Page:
Civil Unrest in Baltimore: Understanding Government Powers During Declared State of Emergency
If you live or work near Baltimore City, or even if you follow national news, you know that tensions have been mounting in the two weeks since Freddie Gray’s death while in police custody. Those tensions began with questions into the circumstances surrounding Mr. Gray’s arrest and death, and then led to protests. Monday, after Freddie Gray’s funeral, many people became violent, throwing objects at police, looting, and setting fire to cars and in some cases, buildings.
In response to the unrest and rioting, and at the request of Baltimore Mayor Stephanie Rawlings-Blake, Maryland Governor Larry Hogan signed an executive order declaring a state of emergency in Baltimore City. As news reports correctly note, such a declaration allows Governor Hogan to activate the National Guard, who will send up to 5,000 troops to support local and state police troops as they respond to and help curb riotous and violent behavior in the city. In addition, Mayor Rawlings-Blake established a city-wide, week-long curfew from 10 p.m. to 5 a.m, and city schools, state offices, colleges and universities and courts within the city have issued shelter-in-place orders or been closed all-together.
The mounting tension and violence has been a city-wide cause for concern. However, the emergency declaration and National Guard activation may strike some as an extraordinary measure. Indeed, an emergency declaration is not a power we see exercised often in this context, although we have more commonly seen them in weather-related or public health-related events.
Yesterday’s declaration is a departure from the more typical declarations we have seen in recent history, as it is in response to civil unrest and activates the National Guard to help law enforcement. However, an emergency declaration can give the Governor broad powers to execute what is needed to maintain control and the safety of citizens during impending or actual public emergencies. These powers typically come from one of four places: the Maryland Constitution; the Maryland Emergency Management Act (MEMA Act); the Catastrophic Health Act (CHE Act); or provisions within in the Maryland State Code, including the Governors’ Subtitle. For example, yesterday’s declaration cited part of its authorizing power as coming from Title 14 and Section 13-702 of the Public Safety Article within Maryland State Code. Title 14 includes a broad grant of Governor’s powers generally, as well as some powers given under the MEMA and CHE Acts to execute a number of actions if necessary to protect the “public health, welfare, or safety” during a declared state of emergency. Such authority may include, among other things, the right to suspend any statute, rule, or regulation of the state; to compel evacuation of an affected area; to establish curfews; and to control entry and exit from an emergency area, as well as the movement of people in that area. Similarly, Section 13-702 (mentioned in yesterday’s executive order) specifically gives the Governor authority to order the State Militia into active duty in times of, or in reasonable apprehension of, circumstances such as public crisis, disaster, rioting, tumult, or breach of peace.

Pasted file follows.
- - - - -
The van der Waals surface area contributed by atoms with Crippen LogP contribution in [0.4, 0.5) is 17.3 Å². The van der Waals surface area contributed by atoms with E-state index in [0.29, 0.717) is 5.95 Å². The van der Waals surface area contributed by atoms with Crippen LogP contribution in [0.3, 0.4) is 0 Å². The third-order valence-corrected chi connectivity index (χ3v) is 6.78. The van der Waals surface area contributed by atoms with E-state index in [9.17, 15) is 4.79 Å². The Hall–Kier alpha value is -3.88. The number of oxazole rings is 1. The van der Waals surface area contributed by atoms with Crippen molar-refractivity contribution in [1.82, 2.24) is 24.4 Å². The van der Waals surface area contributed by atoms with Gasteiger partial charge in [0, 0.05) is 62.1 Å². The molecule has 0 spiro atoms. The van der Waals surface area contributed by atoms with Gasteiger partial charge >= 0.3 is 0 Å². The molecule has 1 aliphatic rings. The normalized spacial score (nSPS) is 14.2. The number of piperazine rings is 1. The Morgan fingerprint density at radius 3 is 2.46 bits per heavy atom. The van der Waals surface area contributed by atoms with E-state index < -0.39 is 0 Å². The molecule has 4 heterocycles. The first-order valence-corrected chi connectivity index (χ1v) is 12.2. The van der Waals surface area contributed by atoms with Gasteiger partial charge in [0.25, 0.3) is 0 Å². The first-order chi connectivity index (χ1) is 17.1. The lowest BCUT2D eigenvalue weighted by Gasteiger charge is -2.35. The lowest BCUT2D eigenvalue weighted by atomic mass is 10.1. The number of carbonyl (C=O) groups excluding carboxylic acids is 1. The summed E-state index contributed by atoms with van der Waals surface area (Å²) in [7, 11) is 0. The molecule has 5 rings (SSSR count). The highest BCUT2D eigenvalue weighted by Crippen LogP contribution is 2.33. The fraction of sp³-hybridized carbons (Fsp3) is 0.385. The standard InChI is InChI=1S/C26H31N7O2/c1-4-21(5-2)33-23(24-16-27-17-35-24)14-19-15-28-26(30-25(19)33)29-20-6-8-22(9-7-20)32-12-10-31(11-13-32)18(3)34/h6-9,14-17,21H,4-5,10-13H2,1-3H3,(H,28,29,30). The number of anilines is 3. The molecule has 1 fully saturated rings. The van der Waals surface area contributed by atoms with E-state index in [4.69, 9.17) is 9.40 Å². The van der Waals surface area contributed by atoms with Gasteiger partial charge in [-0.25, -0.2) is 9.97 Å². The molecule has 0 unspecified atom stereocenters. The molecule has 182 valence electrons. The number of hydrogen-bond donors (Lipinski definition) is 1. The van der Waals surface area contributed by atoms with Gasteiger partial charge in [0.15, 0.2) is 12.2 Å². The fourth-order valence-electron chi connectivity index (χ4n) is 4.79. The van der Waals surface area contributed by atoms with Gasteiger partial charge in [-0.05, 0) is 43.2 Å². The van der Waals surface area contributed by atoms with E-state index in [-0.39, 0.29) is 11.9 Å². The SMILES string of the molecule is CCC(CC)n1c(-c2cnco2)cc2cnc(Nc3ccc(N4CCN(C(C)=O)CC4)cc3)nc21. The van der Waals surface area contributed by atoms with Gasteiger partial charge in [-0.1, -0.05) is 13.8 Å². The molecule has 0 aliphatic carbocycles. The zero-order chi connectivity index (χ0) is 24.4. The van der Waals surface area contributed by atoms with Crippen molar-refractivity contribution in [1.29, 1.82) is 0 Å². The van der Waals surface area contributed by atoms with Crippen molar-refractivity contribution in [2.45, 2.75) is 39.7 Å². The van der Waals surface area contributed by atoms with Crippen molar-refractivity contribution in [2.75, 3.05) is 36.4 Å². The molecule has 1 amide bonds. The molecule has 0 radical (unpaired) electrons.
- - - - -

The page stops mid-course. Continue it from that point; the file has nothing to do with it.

Another benefit to an emergency declaration is that it allows the Governor and other state agencies to more quickly respond with resources and support. During a declared state of emergency, for example, the Governor may appropriate and manage funds to respond to the emergency in a more streamlined way, including getting access to contingency funds from the state and federal government that may not otherwise be available, and authorizing the use of personnel, supplies, equipment, and other aid that may not be available under normal circumstances. In the case of yesterday’s declaration, the Governor authorized the Maryland Emergency Management Agency or other appropriate agency to “engage, deploy, and coordinate available resources” during the emergency period. This might include helping to coordinate additional officers from regional forces that are preparing to head to Baltimore City.
Though the powers granted during a declared state of emergency are extraordinary, it’s important to note that they are not unlimited. Governor Hogan himself said he did “not make the decision [to declare an emergency] lightly,” and did so only immediately after Mayor Rawlings-Blake requested the declaration. While judicious use is one safeguard, other mechanisms help balance these powers. For example, the powers discussed above only exist during declared states of emergency, and such declarations are usually time-limited in nature, or require re-authorization after a period of time (usually 30 days or less). The General Assembly can also pass a joint resolution rescinding the declaration. Furthermore, where practical, the policies or procedures put into place must be done with adequate public notice, and must only be done where reasonable or necessary to protect the lives, safety, and property of Maryland citizens.